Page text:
(Ryan actually turns out to be a good actor, not just a pretty himbo. Who knew? He does a great job playing three very different characters, as does Melissa McCarthy.)

I think The Nines can be grouped alongside other metaphysical films like I Heart Huckabee’s (one of my favorites!), Being John Malkovich, and A Scanner Darkly – movies that entertain you but also leave you asking existential questions and wondering about the true nature of reality. This movie takes “you create your own reality” to a whole new level. I found myself deconstructing myself after watching the movie.

If you haven’t seen The Nines, I highly recommend it. Let me know what you think of it! If you post any comments about the movie here, be careful not to spoil the ending for those who haven’t seen it.



Saturday, March 22, 2008


The Sufis are fond of saying, “Die before death and resurrect now.” We are all dying every moment, dying to our own fears, our own false concepts of ourselves, our own limitations. But we know this already, haven’t we been told? Let us die willingly and resurrect gloriously, spiraling into the future, consciously joining all those who believe and trust in the ultimate goodness of humanity, and serving with love and patience those who do not.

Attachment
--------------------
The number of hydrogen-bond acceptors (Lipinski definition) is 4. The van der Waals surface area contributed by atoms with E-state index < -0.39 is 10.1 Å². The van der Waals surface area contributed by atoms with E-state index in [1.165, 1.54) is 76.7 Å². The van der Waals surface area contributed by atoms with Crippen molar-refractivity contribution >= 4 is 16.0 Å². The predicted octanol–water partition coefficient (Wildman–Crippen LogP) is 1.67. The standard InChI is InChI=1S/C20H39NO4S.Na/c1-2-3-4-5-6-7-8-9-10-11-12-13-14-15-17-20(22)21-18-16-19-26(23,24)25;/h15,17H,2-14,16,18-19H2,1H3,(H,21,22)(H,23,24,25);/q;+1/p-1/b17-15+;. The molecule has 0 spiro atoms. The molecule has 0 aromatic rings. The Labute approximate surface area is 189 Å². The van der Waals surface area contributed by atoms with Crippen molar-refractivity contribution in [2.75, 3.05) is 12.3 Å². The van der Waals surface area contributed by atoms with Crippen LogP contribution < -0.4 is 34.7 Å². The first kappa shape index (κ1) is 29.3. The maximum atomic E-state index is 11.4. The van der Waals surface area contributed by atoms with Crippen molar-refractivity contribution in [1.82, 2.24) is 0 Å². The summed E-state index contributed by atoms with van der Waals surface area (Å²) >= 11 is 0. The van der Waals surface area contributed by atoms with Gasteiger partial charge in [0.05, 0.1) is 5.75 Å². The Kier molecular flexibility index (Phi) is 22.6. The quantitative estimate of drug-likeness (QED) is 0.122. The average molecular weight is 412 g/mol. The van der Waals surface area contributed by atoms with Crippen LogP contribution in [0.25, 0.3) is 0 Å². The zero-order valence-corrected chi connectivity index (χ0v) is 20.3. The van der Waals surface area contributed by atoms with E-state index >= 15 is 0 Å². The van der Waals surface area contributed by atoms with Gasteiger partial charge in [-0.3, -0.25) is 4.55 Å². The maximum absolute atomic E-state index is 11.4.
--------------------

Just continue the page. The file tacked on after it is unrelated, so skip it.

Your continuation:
~ Theresa King,


“If Jesus is the once and for all sacrifice for sin, understood metaphorically now [not literally], it means that God has already taken care of whatever it is that we think separates us from God. It means that God accepts us just as we are and that the Christian life is not about getting right with God. God’s already taken care of that. The Christian life becomes about something else, namely, living within this framework of radical trust in God and relationship to God that makes possible our transformation, and, ideally and ultimately, the transformation of the world.”